While freelance working and digital nomad culture have continuously gained momentum in recent years, individuals who work remotely and their movements from place to place are often at the behest of a given countries work visa requirements for digital nomads and online workers. Europe provides some of the most flexible locations to work remotely, especially if you are a citizen of an EU member state. A few factors should always be considered, especially if you are coming from outside the EU.
On one hand, digital nomads don’t qualify for the traditional work visas as in most cases they require a contract with a local company or entity. On the other hand, a basic tourist visa may be too limiting especially if you want to extend your stay.
It is important to plan ahead your movements where possible, without overstressing about it either. Try to make sure you will be allowed entry to a new country when you arrive and will not find yourself in a grey area when it comes time to leave. Part of digital nomad culture is a sense of moving around without too many set rules!
A digital nomad visa is a travel permit that allows a traveling professional to legally stay, and work remotely in a certain country.
In essence, a Nomad Visa eliminates the need to take multiple visas or exit to other countries. For instance, you get to enjoy a longer stress-free stay instead of taking a tourist visa and then going through a daunting process to extend your stay.
Although every country issuing freelance and digital nomad visas has their own policies some of the most basic requirements for such visas include;
Technically, you need a work visa if you want to work legally in a foreign country. It all depends on your country of origin and the country you intend to work in. If you are planning to stay longer than 90-days, then it is a good idea to familiarise yourself with that nation's visa requirements in advance.
However, digital nomads are often independent contractors or freelancers working for companies or individuals from all over the world. This means you’re automatically ineligible for a traditional work visa which often requires a contract from a local employer.
Plus, as a digital nomad, you can easily visit a country on a tourist visa and still get your work done as long as you have access to your laptop and internet connection.
For the longest time, this has been the only available option especially because most countries have been reluctant in providing a visa specifically designed to cater to digital nomads.
Nonetheless, remote working is not exclusive to digital nomads anymore. Times are changing and more countries are coming up with visa options that allow digital nomads to visit and work remotely.
You don’t always need a visa to be a digital nomad. Not every country requires a visa to visit and based on your citizenship or country of origin you can enjoy visa-free privileges to some destinations.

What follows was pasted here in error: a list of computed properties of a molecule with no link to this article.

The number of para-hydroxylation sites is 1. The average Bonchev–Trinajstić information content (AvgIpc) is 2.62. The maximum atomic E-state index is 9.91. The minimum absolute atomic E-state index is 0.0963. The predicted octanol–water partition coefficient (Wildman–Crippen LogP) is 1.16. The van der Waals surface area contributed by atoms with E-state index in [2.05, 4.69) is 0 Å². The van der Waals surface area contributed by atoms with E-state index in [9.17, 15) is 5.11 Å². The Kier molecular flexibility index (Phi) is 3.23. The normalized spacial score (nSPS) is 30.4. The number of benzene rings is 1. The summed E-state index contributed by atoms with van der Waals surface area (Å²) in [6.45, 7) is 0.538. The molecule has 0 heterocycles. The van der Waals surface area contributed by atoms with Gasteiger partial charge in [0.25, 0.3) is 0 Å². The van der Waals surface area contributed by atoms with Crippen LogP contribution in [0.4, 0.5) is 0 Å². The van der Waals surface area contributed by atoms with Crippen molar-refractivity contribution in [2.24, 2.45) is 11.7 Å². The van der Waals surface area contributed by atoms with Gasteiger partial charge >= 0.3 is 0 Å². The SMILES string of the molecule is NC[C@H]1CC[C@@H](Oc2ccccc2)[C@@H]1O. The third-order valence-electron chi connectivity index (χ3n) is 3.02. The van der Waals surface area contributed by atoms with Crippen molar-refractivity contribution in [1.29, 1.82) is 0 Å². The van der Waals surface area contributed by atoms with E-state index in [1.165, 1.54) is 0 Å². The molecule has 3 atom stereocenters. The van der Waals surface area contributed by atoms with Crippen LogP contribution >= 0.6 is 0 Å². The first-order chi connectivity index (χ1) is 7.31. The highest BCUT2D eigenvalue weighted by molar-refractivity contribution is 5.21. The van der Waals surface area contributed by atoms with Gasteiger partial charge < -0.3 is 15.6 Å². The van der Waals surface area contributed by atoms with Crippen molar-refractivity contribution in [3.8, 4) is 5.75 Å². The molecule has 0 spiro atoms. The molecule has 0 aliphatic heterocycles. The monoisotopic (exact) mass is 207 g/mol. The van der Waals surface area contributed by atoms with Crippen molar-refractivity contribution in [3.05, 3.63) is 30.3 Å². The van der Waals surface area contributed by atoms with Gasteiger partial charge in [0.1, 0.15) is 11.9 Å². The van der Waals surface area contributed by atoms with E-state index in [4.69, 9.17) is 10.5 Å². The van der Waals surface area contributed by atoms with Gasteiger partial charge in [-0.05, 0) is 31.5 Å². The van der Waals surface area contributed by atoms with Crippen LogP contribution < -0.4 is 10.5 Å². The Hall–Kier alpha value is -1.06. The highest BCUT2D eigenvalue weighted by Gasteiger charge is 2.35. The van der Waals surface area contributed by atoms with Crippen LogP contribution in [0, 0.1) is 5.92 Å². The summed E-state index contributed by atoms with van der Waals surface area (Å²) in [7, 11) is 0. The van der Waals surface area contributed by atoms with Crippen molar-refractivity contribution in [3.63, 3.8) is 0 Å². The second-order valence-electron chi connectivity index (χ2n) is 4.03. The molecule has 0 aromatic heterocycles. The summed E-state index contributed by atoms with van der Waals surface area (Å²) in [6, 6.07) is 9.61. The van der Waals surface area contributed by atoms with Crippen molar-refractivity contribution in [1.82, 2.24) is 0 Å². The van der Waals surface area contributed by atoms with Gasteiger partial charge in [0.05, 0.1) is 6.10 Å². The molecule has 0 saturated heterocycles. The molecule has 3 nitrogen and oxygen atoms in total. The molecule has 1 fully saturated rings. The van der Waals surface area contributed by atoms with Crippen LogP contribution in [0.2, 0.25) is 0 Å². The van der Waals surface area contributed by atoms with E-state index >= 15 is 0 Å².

That said, for countries that require a visa you’ll not be exempted as a digital nomad. Since most countries are yet to launch visas specific to digital nomads you might need one or more visas to get you fully covered legally.
Estonia opened applications for DNV (Digital Nomad Visa) as from 1st August 2020. This type of visa is designed to allow foreigners to stay and work in the country as tourists for a period of up to one year.
Although Estonia’s Digital Nomad Visa is open to all nationalities and work sectors, you have to fulfill the set eligibility criteria.
Fit into one of these categories;
To apply for Estonia’s Digital Nomad Visa, you have to complete a visa application form, and then submit all the required documents at the nearest Embassy or Estonian consulate.
On 27th August 2020, Georgia launched a program that allows, freelancers, business owners, and full-time employed individuals to work remotely from the country.
With the ‘Remotely from Georgia’ program, you’ll be able to live and work from Georgia for up to 360 days.
To apply you’ll need to fulfill the following requirements;
Croatia is also set to be among the first European countries to introduce a digital nomad visa as of the beginning of 2021. Watch this space, as Croatia and especially the city of Dubrovnik is seeking to attract digital nomads as a matter of policy. Why? Unlike summer season tourists, digital nomads inject year-round revenue into local economies. They often have a high rate of disposable income and are seeking to rent properties longer-term, anywhere from one month or more. Croatia will feature in our Global Nomad: Balkan Summer 2021 tour.
Currently, non-EU residents can only stay in Croatia for a maximum of 90 days per visit. But soon to be introduced digital nomad visa will allow a 12-months stay to individuals that can fulfil all the requirements such as;